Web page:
H.2.2 Controlling the Size of Dump, Page, and Swap Files

One of the primary things to control is the sizing of the dump, page, and swap files in AUTOGEN. The tailoring facilities automatically use AUTOGEN to reboot the system, adjusting anything that the tailoring might have affected. Because AUTOGEN normally includes existing disk space in calculating the sizes for these files, unexpected results can occur when tailoring removes some files and AUTOGEN increases the size of others. Fixing the size of these files by adding appropriate lines to the file SYS$SYSTEM:MODPARAMS.DAT will prevent this from occurring during an upgrade or after an installation (and, possibly, while installing layered products).

The following values are suggested as generous for an upgrade:

PAGEFILE = 38000
SWAPFILE = 13500

If your system has been running successfully with smaller values, use those instead.

If your windowing system is unavailable, you cannot use a screen-oriented editor to add these lines to the SYS$SYSTEM:MODPARAMS.DAT file. You can use the COPY command to add lines to the end of the text file as follows:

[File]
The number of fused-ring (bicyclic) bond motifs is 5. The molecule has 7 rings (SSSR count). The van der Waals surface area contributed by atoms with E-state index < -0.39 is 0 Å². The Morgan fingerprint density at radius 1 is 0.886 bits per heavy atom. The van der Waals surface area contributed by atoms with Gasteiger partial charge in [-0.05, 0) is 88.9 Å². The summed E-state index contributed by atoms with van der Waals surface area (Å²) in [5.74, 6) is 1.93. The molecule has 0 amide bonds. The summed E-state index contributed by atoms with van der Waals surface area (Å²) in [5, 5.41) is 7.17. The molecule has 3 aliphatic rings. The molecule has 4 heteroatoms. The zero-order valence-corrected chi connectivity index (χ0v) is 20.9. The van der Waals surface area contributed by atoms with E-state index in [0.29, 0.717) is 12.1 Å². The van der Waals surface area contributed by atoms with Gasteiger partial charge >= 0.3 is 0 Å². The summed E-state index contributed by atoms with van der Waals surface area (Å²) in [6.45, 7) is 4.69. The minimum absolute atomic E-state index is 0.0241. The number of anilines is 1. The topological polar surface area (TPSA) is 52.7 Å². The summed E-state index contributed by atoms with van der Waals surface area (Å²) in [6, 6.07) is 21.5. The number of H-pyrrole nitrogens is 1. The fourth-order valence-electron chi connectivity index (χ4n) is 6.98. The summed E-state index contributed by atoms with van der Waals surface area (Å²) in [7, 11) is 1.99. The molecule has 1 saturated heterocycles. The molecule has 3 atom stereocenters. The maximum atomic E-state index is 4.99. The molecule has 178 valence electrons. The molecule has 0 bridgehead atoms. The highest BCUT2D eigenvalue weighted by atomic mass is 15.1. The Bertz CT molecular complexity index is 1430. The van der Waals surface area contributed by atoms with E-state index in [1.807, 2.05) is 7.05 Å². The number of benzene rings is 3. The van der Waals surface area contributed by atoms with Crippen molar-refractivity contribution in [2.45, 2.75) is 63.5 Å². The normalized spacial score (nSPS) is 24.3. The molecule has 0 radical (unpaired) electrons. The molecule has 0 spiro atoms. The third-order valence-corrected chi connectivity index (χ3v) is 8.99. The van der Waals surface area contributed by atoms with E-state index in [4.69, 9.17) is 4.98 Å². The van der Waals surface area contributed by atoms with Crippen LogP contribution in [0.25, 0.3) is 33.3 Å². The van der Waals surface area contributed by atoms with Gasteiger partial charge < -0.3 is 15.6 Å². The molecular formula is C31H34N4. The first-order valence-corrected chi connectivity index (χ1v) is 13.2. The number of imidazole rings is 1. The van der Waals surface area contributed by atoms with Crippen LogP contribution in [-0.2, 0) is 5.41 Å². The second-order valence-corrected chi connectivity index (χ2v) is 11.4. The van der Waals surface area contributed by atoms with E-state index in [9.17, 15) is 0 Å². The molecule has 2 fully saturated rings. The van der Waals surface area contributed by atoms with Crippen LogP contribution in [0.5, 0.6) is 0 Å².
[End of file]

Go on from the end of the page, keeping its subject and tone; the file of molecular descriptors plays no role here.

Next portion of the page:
newparam1 = value1 [Return]
newparam2 = value2 [Return]


To be able to use the delete key more effectively when typing input to the console, set the operator terminal to be a scope (assuming it is not a hardcopy device). To set the console terminal to be a scope, enter the following command:


H.2.3 Make a Backup Copy of Your System Disk

It is important to make a backup copy of your system disk before any system software upgrade. When tailoring and system environment options must be used to fit the required software on the device, it is even more important to make a backup copy before you begin and at major milestones during the procedure. This gives you a fallback to a last good position in the event that a subsequent step produces undesired side effects (especially when tailoring software off of the disk) or fails because you unexpectedly ran out of disk space.

H.2.4 Analyze the System Disk

The space used on the system disk might include files that have been only partially deleted (usually, because they were still open when an attempt was made to delete them). To recover this space, enter the following command: